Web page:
The basics of Pullman homes

Editor’s note: The following article is reprinted by permission from the Beman Committee of the Pullman Civic Organization’s Guide for Historic Pullman District Home Owners. Visit for more information.

“Here for the first time in the history of city building have the dwellings for an entire community been scientifically and artistically built in every part, and from a central thought within one man. Such homes, better in many ways than workmen by their unaided efforts could have hoped for, and better by far than the homes for any other entire community of workmen, have been a boon to the dwellers here.”

“The Town of Pullman,” Mrs. Duane Doty, T.P. Struhsacker, Publisher, 1893

The Pullman National Historic Landmark District extends roughly from 103rd street south to 115th Street, and from Cottage Grove east to the railroad tracks. Within these boundaries, your house is one of about 900 that were built largely between 1880 and 1884 as part of the town of Pullman – one of the nation’s first planned industrial communities. The original town consisted of a central manufacturing area, anchored by the clock tower-capped administration building, with 300 residences located north of 107th Street and 600 residences located south of 111th Street.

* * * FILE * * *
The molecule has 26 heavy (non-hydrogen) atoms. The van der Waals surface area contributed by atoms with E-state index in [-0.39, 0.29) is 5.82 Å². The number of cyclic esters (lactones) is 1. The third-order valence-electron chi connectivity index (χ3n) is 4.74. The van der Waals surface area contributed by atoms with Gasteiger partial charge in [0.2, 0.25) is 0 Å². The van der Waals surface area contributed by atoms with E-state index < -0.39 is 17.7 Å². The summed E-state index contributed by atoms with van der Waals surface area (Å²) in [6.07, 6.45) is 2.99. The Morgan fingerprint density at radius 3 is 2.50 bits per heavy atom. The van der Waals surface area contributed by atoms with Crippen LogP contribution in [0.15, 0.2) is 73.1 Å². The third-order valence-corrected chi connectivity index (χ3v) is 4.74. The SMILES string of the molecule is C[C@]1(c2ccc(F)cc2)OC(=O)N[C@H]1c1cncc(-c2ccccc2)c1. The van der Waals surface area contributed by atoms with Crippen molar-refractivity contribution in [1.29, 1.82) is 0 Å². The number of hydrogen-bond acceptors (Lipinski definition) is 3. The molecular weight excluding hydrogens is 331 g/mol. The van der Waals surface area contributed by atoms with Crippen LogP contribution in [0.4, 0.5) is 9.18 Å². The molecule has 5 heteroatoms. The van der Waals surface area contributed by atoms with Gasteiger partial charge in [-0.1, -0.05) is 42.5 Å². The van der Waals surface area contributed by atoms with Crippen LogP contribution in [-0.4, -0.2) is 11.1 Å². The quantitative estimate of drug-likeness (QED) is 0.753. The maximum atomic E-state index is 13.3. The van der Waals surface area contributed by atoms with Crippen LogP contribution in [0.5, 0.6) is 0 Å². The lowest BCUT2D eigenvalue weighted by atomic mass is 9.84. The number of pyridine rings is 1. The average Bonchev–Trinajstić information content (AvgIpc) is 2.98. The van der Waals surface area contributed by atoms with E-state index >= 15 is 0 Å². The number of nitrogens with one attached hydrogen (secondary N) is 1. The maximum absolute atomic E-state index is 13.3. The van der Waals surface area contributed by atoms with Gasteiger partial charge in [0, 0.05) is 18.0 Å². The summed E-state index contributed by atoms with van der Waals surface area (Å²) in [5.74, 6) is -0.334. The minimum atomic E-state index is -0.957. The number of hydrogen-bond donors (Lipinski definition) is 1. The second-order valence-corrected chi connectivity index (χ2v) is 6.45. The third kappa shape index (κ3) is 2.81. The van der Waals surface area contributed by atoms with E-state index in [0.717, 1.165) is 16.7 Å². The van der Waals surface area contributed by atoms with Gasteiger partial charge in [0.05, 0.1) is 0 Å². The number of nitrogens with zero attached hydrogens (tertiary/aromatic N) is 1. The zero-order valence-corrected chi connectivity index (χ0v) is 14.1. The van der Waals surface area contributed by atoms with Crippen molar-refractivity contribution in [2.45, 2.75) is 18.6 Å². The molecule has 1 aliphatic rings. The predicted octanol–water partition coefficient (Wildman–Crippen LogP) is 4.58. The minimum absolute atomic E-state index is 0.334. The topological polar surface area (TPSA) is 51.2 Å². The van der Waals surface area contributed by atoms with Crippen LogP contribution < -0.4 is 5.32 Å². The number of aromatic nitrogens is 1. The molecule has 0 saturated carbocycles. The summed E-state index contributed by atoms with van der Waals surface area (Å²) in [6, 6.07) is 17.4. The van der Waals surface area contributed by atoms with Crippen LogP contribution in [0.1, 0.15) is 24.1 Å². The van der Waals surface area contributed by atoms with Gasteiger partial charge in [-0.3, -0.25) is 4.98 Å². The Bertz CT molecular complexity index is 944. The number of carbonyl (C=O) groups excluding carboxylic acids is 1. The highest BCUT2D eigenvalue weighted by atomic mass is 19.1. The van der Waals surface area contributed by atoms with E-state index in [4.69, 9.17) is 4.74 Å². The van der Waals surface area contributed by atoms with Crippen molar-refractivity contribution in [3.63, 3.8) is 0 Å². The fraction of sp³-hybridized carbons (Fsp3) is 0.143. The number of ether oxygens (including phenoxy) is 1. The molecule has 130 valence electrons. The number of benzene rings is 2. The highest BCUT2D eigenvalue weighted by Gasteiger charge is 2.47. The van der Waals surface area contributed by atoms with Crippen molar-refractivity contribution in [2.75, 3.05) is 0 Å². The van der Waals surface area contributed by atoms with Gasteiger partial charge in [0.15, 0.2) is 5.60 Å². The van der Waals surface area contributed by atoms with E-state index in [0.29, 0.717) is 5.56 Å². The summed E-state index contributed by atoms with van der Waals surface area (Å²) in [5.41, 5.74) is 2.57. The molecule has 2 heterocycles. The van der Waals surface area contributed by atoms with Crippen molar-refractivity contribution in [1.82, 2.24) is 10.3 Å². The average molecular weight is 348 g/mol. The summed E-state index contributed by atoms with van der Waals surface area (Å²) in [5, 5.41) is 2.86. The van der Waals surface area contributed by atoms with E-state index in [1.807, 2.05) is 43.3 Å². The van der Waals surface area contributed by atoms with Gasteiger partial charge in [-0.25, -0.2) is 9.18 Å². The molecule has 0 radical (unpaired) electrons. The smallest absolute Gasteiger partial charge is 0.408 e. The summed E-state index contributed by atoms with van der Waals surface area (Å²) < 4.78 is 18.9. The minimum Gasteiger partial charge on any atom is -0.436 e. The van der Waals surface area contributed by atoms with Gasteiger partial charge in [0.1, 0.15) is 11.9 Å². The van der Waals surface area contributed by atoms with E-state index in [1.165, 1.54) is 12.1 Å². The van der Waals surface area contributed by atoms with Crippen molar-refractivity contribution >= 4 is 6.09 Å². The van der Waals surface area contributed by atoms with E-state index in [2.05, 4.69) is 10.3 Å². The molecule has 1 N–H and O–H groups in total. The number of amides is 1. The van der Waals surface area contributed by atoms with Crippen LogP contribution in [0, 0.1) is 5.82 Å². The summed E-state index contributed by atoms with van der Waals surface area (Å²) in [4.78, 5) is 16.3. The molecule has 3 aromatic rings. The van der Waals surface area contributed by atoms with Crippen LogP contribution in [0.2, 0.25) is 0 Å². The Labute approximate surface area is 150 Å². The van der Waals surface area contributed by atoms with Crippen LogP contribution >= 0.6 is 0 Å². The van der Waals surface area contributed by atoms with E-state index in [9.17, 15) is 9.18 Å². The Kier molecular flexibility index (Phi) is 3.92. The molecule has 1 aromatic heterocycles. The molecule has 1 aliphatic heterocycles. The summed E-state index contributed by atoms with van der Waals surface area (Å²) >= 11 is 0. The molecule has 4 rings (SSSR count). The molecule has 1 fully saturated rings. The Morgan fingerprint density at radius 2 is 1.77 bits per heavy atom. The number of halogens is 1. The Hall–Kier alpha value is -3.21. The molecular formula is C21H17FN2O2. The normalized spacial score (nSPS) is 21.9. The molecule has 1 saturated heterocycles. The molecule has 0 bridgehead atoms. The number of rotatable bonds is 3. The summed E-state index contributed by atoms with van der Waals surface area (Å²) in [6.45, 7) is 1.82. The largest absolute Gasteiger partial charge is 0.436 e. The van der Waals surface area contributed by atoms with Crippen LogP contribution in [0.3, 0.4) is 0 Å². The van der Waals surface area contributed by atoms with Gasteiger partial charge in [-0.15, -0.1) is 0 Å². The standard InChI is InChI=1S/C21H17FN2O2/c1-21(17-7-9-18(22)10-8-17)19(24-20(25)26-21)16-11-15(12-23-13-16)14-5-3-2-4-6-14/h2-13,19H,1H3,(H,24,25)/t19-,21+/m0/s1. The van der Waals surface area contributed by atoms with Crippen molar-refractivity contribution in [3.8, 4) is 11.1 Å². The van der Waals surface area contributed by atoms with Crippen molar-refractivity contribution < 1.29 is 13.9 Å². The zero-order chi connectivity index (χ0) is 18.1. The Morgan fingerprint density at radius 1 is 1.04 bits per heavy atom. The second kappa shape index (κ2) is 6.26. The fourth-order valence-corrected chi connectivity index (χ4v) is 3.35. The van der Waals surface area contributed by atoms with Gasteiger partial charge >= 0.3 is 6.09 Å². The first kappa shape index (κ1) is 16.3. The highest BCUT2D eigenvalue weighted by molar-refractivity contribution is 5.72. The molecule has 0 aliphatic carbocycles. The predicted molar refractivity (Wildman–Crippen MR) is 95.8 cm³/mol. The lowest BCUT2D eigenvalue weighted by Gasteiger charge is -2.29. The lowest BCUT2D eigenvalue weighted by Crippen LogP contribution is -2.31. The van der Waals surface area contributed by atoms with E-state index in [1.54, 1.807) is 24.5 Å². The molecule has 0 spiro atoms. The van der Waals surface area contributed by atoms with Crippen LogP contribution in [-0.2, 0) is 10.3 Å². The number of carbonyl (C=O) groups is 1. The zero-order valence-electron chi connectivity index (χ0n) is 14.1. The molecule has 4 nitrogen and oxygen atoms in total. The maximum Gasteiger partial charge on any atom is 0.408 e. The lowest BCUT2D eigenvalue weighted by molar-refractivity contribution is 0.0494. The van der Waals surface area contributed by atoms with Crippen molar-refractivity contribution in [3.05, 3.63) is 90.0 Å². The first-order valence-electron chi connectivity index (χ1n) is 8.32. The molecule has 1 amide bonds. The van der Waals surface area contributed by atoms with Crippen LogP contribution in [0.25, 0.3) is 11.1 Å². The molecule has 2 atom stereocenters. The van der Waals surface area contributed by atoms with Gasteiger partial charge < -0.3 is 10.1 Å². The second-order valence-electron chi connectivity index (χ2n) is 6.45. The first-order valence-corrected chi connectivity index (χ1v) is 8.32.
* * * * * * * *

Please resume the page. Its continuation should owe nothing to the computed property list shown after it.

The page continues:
All of the buildings in Pullman, including your house, were designed by noted architect Solon S. Beman. Most homes were single-family residences, but there were also a number of two-flat, four-flat and six-flat apartment buildings, along with four larger apartment buildings that housed 12 families each. Generally, the larger and more ornate residences were sited nearest to the factory.

With the exception of a small handful of wood-frame houses on the outskirts of the town, all houses were constructed of brick, many with face brick that was made from clay dredged from the bottom of Lake Calumet. Built in a Queen Anne style, most houses were built in matched pairs. Houses originally had wooden porches, most of which were coverless, but some had canopies. All windows were wooden double hung sashes with a variety of true divided lite configurations (each sash being divided into a number of smaller panes of glass.)

There were several different door styles – some with windows, some without. Most houses boasted mansard roofs, and most of those were covered in slate. A number of homes had other wooden or limestone decorative elements.

The Beman Committee is in the process of documenting and developing design specifications for the façade elements original to each and every Pullman residence. Once we have completed this project, we plan to post the information online. Until then, we can provide façade element documentation and design specifications on a case-by-case basis upon request. (Contact Beman Committee member Arthur Pearson at 773-844-1022 or

If you would like to discover what people have resided in your house over the years, visit the Pullman Virtual Museum at and click on “House Histories.”